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OPTIMO 10-04-2007 07:42 AM

Simple Electrical Switch Question
 
Learn me some electrical. I'm replacing a pair of 1960-era light switches with a switch that has 4 connections.

On the back the top two (A, B) read: strip gauge

The bottom left is the ground (not pictured).

The bottom right (C) says Common.

Out of the wall I have a jumbled mess. After taking a multimeter to them I realize I only have one HOT (which is why it was probably spliced off and used at both switches) and a ************ ton of grounds.

A & B always complete a circuit.
B & C complete a circuit when the switch is OFF.
B & C fail to complete a circuit when the switch is ON.

I've also figured out that the downstairs bathroom lights are wired into this mess somehow (found out after playing with combinations). Is there an easy way to trace a wire and fight out if it's in another location? Like put a clip on one end and a toner on the other or some ************?

UGH.

So is A the wire to the light fixture?
B the wire to power?
C a wire to a local ground?

I'm confused and could use a little help.

frenchelectrican 10-04-2007 09:04 AM

Woah , stop a min please

for the Three way switches you should see a dark coloured screw which it called common and other two is travallers.

right now dont worry about the ground wire [ bare copper wire ] leave that aside for a min just contracted on the main wires for now.

if you are replaceing both 3 way switches at the same time.

here what you have to do here i know it will tick you off a little but bear with me there is about 9 diffrent way to get the 3 ways working right.

you have to tell me what colours the wires you got on the switchbox right there at both loacations and the numbers of cables go in the box [ this part you can tell by the groups of wire[s] at each spots normally most percentage it will be black and white but there are some wire it will have black and white and red as well.


right now the main point is find the hot lead at first which you did that is the common lead keep in your mind the common is a hot wire or a wire wil go to the light fixure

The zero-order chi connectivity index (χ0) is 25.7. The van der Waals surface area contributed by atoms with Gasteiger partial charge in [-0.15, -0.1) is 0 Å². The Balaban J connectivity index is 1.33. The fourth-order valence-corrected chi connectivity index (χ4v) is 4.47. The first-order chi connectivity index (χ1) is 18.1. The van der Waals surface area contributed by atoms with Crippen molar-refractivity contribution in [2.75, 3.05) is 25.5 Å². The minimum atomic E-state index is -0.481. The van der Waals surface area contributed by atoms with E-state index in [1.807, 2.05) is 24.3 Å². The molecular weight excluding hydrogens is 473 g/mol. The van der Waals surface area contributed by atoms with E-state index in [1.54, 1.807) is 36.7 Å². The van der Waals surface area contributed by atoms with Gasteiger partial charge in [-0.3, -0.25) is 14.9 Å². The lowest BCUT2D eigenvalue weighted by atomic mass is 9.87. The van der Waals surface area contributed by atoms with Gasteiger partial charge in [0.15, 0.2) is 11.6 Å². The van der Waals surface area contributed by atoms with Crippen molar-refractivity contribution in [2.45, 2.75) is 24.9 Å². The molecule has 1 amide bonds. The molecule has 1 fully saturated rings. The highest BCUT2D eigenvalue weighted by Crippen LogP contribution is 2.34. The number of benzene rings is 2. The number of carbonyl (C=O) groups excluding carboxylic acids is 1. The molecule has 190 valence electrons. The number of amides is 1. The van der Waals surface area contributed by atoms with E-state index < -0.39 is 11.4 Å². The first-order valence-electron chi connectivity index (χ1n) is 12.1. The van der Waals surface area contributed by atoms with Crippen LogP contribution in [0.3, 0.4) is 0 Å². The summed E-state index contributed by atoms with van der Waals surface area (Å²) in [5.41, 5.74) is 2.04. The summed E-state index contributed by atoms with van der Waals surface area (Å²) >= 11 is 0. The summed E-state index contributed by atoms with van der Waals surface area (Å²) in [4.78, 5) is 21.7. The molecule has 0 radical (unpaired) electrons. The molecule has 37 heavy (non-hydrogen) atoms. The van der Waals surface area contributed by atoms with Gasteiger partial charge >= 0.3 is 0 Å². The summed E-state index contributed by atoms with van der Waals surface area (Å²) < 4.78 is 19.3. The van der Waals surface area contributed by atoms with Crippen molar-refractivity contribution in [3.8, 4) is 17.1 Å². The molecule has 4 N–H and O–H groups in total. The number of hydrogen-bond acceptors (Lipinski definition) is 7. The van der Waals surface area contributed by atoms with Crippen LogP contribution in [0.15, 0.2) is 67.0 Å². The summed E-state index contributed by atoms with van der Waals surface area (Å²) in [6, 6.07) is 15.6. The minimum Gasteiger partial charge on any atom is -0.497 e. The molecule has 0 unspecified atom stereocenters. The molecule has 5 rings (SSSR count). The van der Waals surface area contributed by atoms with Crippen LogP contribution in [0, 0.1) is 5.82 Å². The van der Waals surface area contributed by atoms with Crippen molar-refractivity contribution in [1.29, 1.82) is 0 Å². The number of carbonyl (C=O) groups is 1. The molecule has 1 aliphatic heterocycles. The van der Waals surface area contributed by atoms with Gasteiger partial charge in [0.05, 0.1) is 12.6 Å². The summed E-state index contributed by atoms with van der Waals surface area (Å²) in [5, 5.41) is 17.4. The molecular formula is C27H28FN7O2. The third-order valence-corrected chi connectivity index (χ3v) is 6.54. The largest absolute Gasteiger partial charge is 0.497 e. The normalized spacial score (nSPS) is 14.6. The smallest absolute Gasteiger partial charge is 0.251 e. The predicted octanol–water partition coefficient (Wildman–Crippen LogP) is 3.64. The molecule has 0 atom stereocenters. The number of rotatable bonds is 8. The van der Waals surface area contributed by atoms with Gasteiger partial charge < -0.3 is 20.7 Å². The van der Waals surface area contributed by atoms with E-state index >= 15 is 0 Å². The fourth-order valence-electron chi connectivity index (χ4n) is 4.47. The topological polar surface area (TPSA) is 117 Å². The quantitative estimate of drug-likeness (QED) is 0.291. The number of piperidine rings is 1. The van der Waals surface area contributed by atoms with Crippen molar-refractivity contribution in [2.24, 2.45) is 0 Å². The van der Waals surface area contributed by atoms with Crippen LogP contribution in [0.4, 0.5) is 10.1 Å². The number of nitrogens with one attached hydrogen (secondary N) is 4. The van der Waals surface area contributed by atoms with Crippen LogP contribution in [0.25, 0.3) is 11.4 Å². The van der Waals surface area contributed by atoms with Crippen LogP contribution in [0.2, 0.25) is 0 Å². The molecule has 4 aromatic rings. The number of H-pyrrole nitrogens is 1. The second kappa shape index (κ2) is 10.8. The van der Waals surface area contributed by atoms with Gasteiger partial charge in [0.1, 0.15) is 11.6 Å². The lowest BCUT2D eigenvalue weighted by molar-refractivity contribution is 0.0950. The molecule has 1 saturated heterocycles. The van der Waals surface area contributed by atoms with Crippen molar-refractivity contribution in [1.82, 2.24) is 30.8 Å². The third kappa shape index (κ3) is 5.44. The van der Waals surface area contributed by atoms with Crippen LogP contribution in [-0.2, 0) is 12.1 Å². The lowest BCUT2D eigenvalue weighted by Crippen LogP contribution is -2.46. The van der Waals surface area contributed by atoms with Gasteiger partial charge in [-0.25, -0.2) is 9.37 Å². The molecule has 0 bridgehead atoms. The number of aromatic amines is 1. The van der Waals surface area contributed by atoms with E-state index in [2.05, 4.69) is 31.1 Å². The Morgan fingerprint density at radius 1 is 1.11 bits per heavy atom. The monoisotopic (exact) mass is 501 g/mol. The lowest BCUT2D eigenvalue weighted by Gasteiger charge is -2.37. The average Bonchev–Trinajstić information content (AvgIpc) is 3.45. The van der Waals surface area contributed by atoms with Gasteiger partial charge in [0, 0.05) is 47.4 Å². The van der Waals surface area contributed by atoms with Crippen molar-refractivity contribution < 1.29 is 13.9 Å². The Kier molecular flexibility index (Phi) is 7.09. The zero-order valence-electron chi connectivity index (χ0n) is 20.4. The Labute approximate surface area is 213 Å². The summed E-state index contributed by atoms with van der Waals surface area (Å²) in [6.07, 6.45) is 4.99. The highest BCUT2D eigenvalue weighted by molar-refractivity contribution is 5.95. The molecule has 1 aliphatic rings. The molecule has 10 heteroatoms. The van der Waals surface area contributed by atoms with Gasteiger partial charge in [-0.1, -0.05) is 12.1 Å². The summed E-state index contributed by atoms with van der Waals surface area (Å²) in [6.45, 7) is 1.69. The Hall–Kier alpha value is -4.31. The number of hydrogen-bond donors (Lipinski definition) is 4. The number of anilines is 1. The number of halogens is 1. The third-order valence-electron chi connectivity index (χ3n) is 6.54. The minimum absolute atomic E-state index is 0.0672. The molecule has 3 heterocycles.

Quote:

A & B always complete a circuit.
B & C complete a circuit when the switch is OFF.
B & C fail to complete a circuit when the switch is ON.

the A is common but B and C is trallver so check the other switch as well and watch the wire colour if the wire colour not match up please post it back here

that what i will suggest that make sure both switches are at the same pattern of connectons this is one way you do it right

Merci, Marc

note that there are few other guys will help you here also so bear with us they will pitch in too

HouseHelper 10-04-2007 09:53 AM

Sounds like you are trying to install a 3-way switch where two single pole switches used to be, That won't work.

How many wires were connected to the old switches? Are there multiple switches that control these lights? What color are the wires in your jumbled mess?

fw2007 10-04-2007 09:59 AM

A & B always complete a circuit.
B & C complete a circuit when the switch is OFF.
B & C fail to complete a circuit when the switch is ON.

Are you sure you've got that right?
I'm betting that A&C should complete a circuit when the switch is ON.
A&B should NEVER complete a circuit if C is the common.

It appears that someone used the switch box as a junction for other circuits.
That was common with knob and tube wiring.

Note that some of those "ground" wires may actually be the A&B wires to the other switch. They may appear to be at ground potential if the lamp is not on.

Here is a diagram of how a 3-way switch circuit works:

http://www.cp05.com/images/wiring/3-way.jpg

J. V. 10-04-2007 12:00 PM

This was discussed for two days a couple of days ago. Go back through the threads for last week. You will find all the answers you seek.

Learn me some electrical?

OPTIMO 10-05-2007 07:45 AM

Quote:

Originally Posted by J. V. (Post 66281)
This was discussed for two days a couple of days ago. Go back through the threads for last week. You will find all the answers you seek.

Learn me some electrical?

Thanks for the help everyone. A lot easier with the right switches. :thumbsup:


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